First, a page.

The friendship of Cynthia and Tracey is the fulcrum of the production. They are close and protective of one another; Tracey particularly so when Brucie (John Earl Jelks), Cynthia’s estranged husband, begs her to take him back.

But both she and her son are furious that Cynthia and Evan would want to better themselves; for Tracey, Cynthia is betraying both friendship and her class. Racism, and what Tracey and Chris feel they are entitled to and what they are being cheated of, becomes an ugly added condiment to the play’s groaning platter of grievance.

The politics of the play, while clear and emphatic, do not supersede the careful drawing of character: Cynthia is not fighting a banner-waving battle against racism, but rather fulfilling her ambition and desire for recognition, of which race, as she herself makes clear, is a vital part.

She mulls how strange it is to work for so many years somewhere, and not know that another world—of management—was so close by. As well as her anger, Nottage threads an absurd and funny never-gonna-happen romance between Stan and Tracey.

While Nottage allows each character to have their say, she also does not allow Tracey and Chris do not mutate into simple hick villains. Tracey’s decline—from humorously wheedling about having to pay her bar tab to drug addiction—is written as empathetically as Cynthia’s own economic and emotional spiral.

It was instructive to watch the audience around me respond to Sweat now, compared to last November.

If back then the conflicts and ugliness the play illustrates explained something of the gestating body politic, today they are stand as a more entrenched symbol of the same.

Given its larger space at Studio 54, the performances are necessarily bigger there. At the performance that I saw Sweat with at the Public, the audience watched in rapt, tightly wound silence; at this bigger, Broadway production, there was audible disgust and anger, and ripples of shock, expressed for the words and actions of Tracey and Chris.

This is also a testament, obviously, to the skills of the performers—all of whom except Wright have stayed with the production from the Public. Williams and Pullen are piercing as bros rent asunder, with Pullen’s ugly aggression particularly menacing. Wright has one speech as Jessie, sober for a moment, about lost dreams—recited airily, but it is anything but.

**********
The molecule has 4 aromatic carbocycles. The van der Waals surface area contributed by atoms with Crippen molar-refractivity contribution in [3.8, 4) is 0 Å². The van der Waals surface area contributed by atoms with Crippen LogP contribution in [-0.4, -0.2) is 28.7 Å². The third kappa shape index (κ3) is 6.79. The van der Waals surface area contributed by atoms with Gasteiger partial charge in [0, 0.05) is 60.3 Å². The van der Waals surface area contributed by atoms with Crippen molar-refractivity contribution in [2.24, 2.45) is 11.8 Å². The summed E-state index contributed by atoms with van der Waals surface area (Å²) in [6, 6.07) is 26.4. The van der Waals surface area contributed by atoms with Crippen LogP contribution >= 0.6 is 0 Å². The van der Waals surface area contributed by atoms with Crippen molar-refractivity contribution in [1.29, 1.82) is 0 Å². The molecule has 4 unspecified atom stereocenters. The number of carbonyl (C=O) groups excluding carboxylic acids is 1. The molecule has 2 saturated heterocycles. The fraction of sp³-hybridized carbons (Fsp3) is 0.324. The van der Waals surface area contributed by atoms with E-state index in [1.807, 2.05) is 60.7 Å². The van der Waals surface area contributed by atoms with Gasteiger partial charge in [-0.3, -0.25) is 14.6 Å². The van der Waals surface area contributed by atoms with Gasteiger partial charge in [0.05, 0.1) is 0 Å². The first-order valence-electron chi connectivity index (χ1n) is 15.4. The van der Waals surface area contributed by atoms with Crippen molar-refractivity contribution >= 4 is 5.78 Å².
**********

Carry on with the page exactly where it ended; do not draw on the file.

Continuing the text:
Colby is excellent as the gravelly and ill-fated voice of common sense, and Albán is notable too as an immigrant character who, in another kind of drama, would try to take a more humble place at the table. But, as Nottage underlines here, why should he? He works as hard as everyone else, and he is not prepared to accept either crude ethnic stereotyping or the economic inevitability of a worse working life than his white American neighbors.

And then there are Wilson and Day, pivoting expertly from warm sisterhood to sad, hostile estrangement. The social and cultural division in Reading, sketched by Sweat, is multiple and irreconcilable, and echoes through the years.

If there is anything missing from the play it is something between these two women after the tragic events of 2000 are revealed. We see, in 2008, how events have affected them, but it is strange in the final scenes, to have the men of Sweat reunite to address old, very literal wounds at Stan’s bar. The women of Sweat—for this audience member, the heart of the play—are wrongly absent.

This is a dramatically curious but not fatal choice, and Nottage’s tentative and final underlining of humanity may give some pause for hope—if not for the political era that we are in, then in how the best parts of people may rise to endure and survive it together.

Sweat is at Studio 54, 254 West 54th Street, NYC. Booking till September 17. Details here.